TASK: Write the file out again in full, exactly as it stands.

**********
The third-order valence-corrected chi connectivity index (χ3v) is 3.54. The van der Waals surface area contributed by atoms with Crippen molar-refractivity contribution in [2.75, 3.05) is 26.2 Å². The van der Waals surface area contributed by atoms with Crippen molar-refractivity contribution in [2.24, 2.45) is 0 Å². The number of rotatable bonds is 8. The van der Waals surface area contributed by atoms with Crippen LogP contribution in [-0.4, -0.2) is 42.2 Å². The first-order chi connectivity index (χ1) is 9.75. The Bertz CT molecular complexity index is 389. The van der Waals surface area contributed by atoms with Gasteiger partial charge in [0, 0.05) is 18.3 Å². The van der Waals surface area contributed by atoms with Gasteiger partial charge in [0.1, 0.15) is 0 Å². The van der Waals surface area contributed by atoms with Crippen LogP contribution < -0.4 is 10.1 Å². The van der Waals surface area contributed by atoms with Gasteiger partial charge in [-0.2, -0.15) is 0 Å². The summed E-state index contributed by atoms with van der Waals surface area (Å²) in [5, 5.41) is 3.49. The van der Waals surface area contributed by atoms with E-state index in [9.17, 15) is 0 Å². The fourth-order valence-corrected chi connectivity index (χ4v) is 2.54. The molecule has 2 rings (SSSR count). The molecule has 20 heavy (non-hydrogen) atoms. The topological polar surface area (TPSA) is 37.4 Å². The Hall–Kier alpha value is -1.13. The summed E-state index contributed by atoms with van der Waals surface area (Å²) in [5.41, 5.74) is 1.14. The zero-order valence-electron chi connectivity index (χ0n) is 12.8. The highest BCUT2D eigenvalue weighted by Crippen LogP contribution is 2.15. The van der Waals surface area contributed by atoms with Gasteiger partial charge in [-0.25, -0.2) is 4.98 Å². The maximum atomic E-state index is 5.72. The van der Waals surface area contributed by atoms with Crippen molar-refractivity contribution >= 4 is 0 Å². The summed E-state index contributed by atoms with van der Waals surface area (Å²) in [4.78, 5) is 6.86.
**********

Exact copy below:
The third-order valence-corrected chi connectivity index (χ3v) is 3.54. The van der Waals surface area contributed by atoms with Crippen molar-refractivity contribution in [2.75, 3.05) is 26.2 Å². The van der Waals surface area contributed by atoms with Crippen molar-refractivity contribution in [2.24, 2.45) is 0 Å². The number of rotatable bonds is 8. The van der Waals surface area contributed by atoms with Crippen LogP contribution in [-0.4, -0.2) is 42.2 Å². The first-order chi connectivity index (χ1) is 9.75. The Bertz CT molecular complexity index is 389. The van der Waals surface area contributed by atoms with Gasteiger partial charge in [0, 0.05) is 18.3 Å². The van der Waals surface area contributed by atoms with Gasteiger partial charge in [0.1, 0.15) is 0 Å². The van der Waals surface area contributed by atoms with Crippen LogP contribution < -0.4 is 10.1 Å². The van der Waals surface area contributed by atoms with Gasteiger partial charge in [-0.2, -0.15) is 0 Å². The summed E-state index contributed by atoms with van der Waals surface area (Å²) in [5, 5.41) is 3.49. The van der Waals surface area contributed by atoms with E-state index in [9.17, 15) is 0 Å². The fourth-order valence-corrected chi connectivity index (χ4v) is 2.54. The molecule has 2 rings (SSSR count). The molecule has 20 heavy (non-hydrogen) atoms. The topological polar surface area (TPSA) is 37.4 Å². The Hall–Kier alpha value is -1.13. The summed E-state index contributed by atoms with van der Waals surface area (Å²) in [5.41, 5.74) is 1.14. The zero-order valence-electron chi connectivity index (χ0n) is 12.8. The highest BCUT2D eigenvalue weighted by Crippen LogP contribution is 2.15. The van der Waals surface area contributed by atoms with Gasteiger partial charge in [-0.25, -0.2) is 4.98 Å². The maximum atomic E-state index is 5.72. The van der Waals surface area contributed by atoms with Crippen molar-refractivity contribution >= 4 is 0 Å². The summed E-state index contributed by atoms with van der Waals surface area (Å²) in [4.78, 5) is 6.86.